• That really depends on the student and the household. As long as the student and the parents are both working towards independence (maybe his/her own apartment the third or fourth year), this can work extremely well. Many of those same skills I mentioned before are still a part of this type of life-style, however, this is not the case for online learning.
  • by fantomas (94850) on Tuesday December 20, 2011 @05:08PM (#38440900)

    MIT has discovered distance higher education learning? Welcome to 1969! Over here in the UK we've had high quality university level distance education since then [wikipedia.org] and distance learning offered online since the 1980s [wikipedia.org]. Currently it has over 200,000 distance learning students, many of whom use online environments as part of their learning. Perhaps though the concept of distance learning is not as advanced in the USA as in Europe?

    Can any US folks comment? what is the perception of distance and online learning in the US? Over here in the UK, and I believe Europe generally, the idea of doing an online degree is considered a valid method for people to undertake higher education if they cannot get to a university campus (work, family commitments, etc). The Open University is considered to be a high quality degree offering institution and regularly comes high in student satisfaction ratings. This institution offers different media for taking courses, but some of them are offered completely online and have done for some years. I"m suprised that "university offers online teaching' makes news.

    Curious - though I suppose it is newsworthy as MIT is such an august educational establishment. Interested to hear a US perspective on how distance and online higher education learning is perceived...

    • by Anonymous Coward

      In brief: Here in the US it's outrageously more expensive to get a degree online than it is to go to a traditional college. As far as the worth of the degrees, there's basically three levels: one from a top school, one from somewhere else, and, at the bottom, one from an unaccredited institution. Generally online degrees don't even specify that they were earned online, so if it's from a top school, it's just as presitigious. Some schools are known to be primarily online schools, but none of those are con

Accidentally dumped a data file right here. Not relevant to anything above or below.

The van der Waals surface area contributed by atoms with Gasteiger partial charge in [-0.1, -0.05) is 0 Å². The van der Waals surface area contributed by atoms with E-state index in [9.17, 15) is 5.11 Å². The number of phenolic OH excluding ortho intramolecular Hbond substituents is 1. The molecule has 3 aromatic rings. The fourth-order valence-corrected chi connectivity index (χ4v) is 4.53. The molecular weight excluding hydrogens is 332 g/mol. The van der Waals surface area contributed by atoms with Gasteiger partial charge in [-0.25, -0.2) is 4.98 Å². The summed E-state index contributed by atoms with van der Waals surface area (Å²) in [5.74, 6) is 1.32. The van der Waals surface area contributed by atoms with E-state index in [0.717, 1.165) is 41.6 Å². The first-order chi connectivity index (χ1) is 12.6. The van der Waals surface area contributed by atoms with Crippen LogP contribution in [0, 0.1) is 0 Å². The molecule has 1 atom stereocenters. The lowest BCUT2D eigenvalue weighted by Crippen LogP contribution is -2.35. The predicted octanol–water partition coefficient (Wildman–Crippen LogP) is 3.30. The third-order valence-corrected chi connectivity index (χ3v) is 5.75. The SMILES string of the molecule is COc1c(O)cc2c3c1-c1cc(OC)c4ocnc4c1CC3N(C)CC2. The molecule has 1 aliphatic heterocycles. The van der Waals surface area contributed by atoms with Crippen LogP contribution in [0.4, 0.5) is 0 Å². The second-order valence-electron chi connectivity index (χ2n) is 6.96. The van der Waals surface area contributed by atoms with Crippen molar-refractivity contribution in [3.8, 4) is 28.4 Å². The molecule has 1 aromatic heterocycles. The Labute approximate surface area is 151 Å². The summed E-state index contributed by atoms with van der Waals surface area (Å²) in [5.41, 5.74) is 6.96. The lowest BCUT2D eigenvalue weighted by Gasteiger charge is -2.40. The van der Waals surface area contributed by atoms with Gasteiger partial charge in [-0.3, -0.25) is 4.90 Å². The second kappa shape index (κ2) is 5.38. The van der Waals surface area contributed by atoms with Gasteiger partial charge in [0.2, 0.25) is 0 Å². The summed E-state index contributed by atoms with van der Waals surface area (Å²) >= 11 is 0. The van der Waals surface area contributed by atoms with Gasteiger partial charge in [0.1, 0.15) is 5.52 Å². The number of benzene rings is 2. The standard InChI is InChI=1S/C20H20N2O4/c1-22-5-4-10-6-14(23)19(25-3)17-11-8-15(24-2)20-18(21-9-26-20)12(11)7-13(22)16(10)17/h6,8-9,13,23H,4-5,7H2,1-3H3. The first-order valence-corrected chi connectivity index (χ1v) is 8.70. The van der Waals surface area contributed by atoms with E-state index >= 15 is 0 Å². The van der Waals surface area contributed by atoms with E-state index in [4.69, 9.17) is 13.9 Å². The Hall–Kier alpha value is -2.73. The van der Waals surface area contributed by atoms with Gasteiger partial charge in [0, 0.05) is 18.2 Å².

• Could you elaborate to let us know if the UK University would also recognize the course done abroad for the credits the student should be getting for completing it?

  • As much as I respect MIT and their - unique for the time - OCW initiative, which is a major pillar of free online education along with the Khan Academy, the current MITx announcement oozes of "mee too":

    1. Timing: the seminal three Stanford courses just finished, and more than a dozen for early next year introduced
    2. Spring start: could mean anything between March and May; i.e. they were probably caught off-guard by the Stanford initiative
    3. No details announced: no list of courses, let alone lecturers' vide

  • mikejuk asked "Is this just a reaction to the Stanford experiment in running courses?"
    There are significant differences -- MIT's courses are geared to self study while Stanford's are tied to the on-campus class and schedule. MIT is also developing an open source delivery platform and certification will be done for a small fee by an independent organization. See: http://cis471.blogspot.com/2011/12/mits-online-classes-will-be-different.html [blogspot.com].
  • >earn certificates
    Problem here is , this is a new major market just like the slightly varied IT courses given.
    The universities around my house all got in on these night time IT courses to advance your training, yet did not even recognize these courses for credit....
    will these ecourse count for credit seeing as a University is giving them?